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To write or draw with light Why do people take Photographs?

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Presentation on theme: "To write or draw with light Why do people take Photographs?"— Presentation transcript:


2 To write or draw with light

3 Why do people take Photographs?

4 Camera Parts Digital camera captures the photo with electronic imaging sensor Lens Flash Shutter Button LCD Screen Camera Body

5 Camera Parts iPhone: To quickly open Camera when iPhone is locked, swipe up. Camera Lens Flash

6 Exposure Triangle Exposure: amount of light captured by the camera. Aperture + Shutter Speed + ISO = Exposure Triangle The aperture and shutter speed together control the total amount of light reaching the sensor. Aperture: small, circular opening inside the camera lens controls amount of light reaching the sensor Shutter Speed: how long its shutter stays open as the picture is taken. ISO: measurement of a camera’s sensitivity to light.

7 Shutter & Aperture

8 Technical Terms Pixel – Short for Picture Element, a pixel is a single point in a graphic image Megapixel = 1 million pixels

9 Technical Terms Resolution = number of pixels in an image Is it better to have more or less pixels? PPI – Pixels Per Inch

10 Photo Types DOCUMENTARY Alfred Stieglitz, The Steerage, 1907 Alfred Stieglitz, The Terminal, 1892

11 DOCUMENTARY Charles C. Ebbets, Lunch atop a Skyscraper, 1932

12 EXPRESSIVE Communicating an emotion Dorothea Lange, Migrant Mother Patrick Farrell, Untitled

13 EXPRESSIVE William Klein, Gun #1

14 LANDSCAPE Ansel Adams, Tetons and the Snake River the natural environment.

15 LANDSCAPE the natural environment. Eddie Soloway

16 ORGANIC SHAPE shapes based on natural objects such as trees, mountains, leaves, etc… Ansel Adams, Roots Eddie Soloway

17 ABSTRACT emphasizes formal elements (line, shape, etc.) rather than specific, recognizable objects Eddie Soloway

18 PORTRAITURE to capture the personality of the subject or group of subjects on film. Posed Candid

19 Where the horizontal and vertical lines intersect makes an ideal location for the more important parts of your picture. By locating your main subject at one of the four intersections you give the subject more emphasis than if it was right smack in the middle of the picture.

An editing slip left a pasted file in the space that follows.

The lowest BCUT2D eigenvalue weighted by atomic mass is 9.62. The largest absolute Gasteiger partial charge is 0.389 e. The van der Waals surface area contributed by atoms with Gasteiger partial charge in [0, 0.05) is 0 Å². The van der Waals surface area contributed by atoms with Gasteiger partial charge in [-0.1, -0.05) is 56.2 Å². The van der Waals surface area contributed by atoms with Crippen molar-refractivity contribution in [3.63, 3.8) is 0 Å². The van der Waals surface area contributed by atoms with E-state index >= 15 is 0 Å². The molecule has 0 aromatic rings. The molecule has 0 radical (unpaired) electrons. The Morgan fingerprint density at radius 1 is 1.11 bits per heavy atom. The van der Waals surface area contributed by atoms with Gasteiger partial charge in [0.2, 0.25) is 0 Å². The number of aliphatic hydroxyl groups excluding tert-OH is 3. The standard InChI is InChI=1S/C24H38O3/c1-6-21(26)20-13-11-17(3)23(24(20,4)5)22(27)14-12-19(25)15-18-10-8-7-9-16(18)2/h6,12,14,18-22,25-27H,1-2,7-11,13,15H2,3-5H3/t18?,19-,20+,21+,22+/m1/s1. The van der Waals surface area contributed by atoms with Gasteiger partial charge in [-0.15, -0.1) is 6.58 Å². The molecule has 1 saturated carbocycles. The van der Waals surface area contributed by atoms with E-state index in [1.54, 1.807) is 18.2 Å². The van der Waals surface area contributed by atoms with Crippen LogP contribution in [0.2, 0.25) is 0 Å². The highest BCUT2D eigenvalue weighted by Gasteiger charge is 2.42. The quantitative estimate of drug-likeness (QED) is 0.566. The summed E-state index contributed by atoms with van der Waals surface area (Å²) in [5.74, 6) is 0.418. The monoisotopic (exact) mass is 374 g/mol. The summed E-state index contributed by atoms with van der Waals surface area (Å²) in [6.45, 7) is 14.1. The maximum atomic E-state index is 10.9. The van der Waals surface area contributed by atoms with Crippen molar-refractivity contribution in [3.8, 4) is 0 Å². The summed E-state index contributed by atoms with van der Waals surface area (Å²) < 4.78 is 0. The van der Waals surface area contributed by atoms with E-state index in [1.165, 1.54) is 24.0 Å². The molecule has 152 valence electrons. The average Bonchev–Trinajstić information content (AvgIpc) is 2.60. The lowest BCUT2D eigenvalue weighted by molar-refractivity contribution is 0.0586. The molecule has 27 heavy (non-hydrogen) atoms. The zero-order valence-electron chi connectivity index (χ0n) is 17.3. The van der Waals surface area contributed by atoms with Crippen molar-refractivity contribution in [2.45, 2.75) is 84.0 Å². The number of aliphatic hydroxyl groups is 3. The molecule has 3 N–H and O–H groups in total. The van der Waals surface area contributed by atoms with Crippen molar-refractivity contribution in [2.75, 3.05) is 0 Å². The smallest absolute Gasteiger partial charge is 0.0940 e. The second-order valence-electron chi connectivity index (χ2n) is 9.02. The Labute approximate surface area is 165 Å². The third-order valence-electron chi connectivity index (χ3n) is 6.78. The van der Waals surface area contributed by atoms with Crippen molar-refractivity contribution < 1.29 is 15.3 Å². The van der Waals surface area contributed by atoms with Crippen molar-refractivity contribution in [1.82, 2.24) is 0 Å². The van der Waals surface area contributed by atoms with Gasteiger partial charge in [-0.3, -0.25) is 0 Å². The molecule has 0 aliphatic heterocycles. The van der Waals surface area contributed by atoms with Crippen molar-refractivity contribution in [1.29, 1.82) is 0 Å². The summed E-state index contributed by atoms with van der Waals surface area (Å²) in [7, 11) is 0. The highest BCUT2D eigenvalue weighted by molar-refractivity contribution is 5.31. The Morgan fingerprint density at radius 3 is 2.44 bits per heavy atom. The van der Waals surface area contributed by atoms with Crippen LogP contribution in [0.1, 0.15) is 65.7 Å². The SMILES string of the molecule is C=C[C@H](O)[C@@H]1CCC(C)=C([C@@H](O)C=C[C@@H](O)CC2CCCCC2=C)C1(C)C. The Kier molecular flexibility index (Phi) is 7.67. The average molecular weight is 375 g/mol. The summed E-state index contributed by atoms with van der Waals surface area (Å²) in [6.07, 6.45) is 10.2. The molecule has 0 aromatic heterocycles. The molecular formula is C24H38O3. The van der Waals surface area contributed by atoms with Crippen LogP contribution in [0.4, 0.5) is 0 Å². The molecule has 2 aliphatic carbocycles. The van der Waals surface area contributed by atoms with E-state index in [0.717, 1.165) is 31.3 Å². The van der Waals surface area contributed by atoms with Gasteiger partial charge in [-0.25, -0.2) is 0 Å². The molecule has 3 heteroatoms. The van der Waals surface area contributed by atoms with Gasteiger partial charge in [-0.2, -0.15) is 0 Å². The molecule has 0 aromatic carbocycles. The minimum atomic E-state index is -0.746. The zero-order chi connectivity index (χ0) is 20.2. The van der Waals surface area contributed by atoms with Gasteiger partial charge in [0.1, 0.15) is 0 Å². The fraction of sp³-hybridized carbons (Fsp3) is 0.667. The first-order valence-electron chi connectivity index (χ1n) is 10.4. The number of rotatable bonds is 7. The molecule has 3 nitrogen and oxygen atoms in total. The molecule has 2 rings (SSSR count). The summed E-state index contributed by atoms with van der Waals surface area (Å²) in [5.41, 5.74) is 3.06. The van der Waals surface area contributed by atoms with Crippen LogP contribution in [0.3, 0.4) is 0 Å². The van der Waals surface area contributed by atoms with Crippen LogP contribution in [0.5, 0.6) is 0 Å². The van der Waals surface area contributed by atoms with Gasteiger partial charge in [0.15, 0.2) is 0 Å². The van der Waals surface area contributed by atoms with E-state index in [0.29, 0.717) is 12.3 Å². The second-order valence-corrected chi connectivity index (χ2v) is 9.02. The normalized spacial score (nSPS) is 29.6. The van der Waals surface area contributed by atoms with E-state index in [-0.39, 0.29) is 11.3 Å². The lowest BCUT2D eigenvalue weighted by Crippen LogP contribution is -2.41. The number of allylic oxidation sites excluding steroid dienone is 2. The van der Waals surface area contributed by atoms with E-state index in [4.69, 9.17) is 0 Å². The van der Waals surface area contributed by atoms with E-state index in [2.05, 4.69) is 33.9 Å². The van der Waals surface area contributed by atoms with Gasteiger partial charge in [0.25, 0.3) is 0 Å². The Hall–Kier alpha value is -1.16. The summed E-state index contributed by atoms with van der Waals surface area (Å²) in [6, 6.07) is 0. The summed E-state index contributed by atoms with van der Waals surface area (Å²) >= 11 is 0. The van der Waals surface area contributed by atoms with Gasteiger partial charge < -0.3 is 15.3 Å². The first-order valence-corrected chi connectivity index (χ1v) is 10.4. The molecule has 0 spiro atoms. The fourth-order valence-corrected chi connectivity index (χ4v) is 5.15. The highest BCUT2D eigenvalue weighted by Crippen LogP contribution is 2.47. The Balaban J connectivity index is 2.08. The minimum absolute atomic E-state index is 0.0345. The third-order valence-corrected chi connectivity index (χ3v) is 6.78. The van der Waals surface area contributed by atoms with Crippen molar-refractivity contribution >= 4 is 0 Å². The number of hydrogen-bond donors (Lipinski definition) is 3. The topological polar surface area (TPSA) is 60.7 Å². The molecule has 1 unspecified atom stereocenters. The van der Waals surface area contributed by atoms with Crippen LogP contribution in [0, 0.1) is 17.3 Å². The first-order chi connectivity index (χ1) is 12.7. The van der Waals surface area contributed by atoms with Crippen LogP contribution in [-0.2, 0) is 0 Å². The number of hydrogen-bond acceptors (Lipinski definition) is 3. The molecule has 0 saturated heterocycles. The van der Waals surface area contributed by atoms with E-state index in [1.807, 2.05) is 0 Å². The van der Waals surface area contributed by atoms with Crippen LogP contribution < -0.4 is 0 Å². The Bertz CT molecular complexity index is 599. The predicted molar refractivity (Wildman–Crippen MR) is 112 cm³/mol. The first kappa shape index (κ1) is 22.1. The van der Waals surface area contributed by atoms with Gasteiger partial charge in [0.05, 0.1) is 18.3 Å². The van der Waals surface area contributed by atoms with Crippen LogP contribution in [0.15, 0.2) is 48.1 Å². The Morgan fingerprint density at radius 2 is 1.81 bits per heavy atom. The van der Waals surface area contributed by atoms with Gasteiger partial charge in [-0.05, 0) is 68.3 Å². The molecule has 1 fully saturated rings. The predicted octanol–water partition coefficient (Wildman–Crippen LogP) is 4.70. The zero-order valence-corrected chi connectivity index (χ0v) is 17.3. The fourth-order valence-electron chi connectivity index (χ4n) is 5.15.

20 Visual Elements Line Space Texture Repetition Shape Value Color Light Composition Balance Contrast Central Focus Background Angle (vantage Point) Framing Setting

21 Lighting Ambient Light natural light Artificial Light electrical light Joe McNally

22 Texture: if you could touch the surface of the photograph how would it feel? How do the objects in the picture look like they would feel? Light: what areas of the photograph are most highlighted? Are there any shadows? Does the photograph allow you to guess the time of day? Is the light natural or artificial? Harsh or soft? Reflected or direct? Visual Elements

23 Line: are there objects in the photograph that act as lines? Are they straight, curvy, thin, thick? Do the lines create direction in the photograph? Do they outline? Do the lines show movement or energy? Space: is there depth to the photograph or does it seem shallow? What creates this appearance? Are there important negative spaces in addition to positive spaces? Is there depth created by spatial illusions?

24 Focus: what areas appear clearest or sharpest in the photograph? What do not? Repetition: are there any objects, shapes or lines which repeat and create a pattern?

25 Shape: do you see geometric or organic shapes? What are they Value: is there a range of tones from dark to light? Where is the darkest value? Where is the lightest?

26 Composition of the Photograph Angle: the vantage point from which the photograph was taken; generally used when discussing a photograph taken from an unusual or exaggerated vantage point. Background: the part of a scene or picture that is or seems to be toward the back.

27 Balance: the distribution of visual elements in a photograph. Symmetrical balance distributes visual elements evenly in an image. Asymmetrical balance is found when visual elements are not evenly distributed in an image Central focus: (focal point); the objects(s) which appears most prominently and/or most clearly focused in a photograph. Balance: the distribution of visual elements in a photograph. Asymmetrical balance is found when visual elements are not evenly distributed in an image.

28 Contrast: strong visual differences between light and dark, varying textures, sizes, etc. Vantage point: the place from which a photographer takes a photograph.

29 Framing: what the photographer has placed within the boundaries of the photograph.

30 High Front Light (Sunlight) When it comes to the direction of light, there are 360 degrees of possibilities. When the light isn't working for you, change it by moving your position, your subject's position, or the light itself, if possible. Front LightSide LightBack Light Lighting can make or break your photo

31 Photo Tips Fill Flash Flash Off

32 Photo Tips Good Better ZOOM IN

33 Photo Tips FOCUS

34 Photo Tips Format and Orientation


36 Watch for mergers Simplify the scene Fill the frame Space to move Photo Tips







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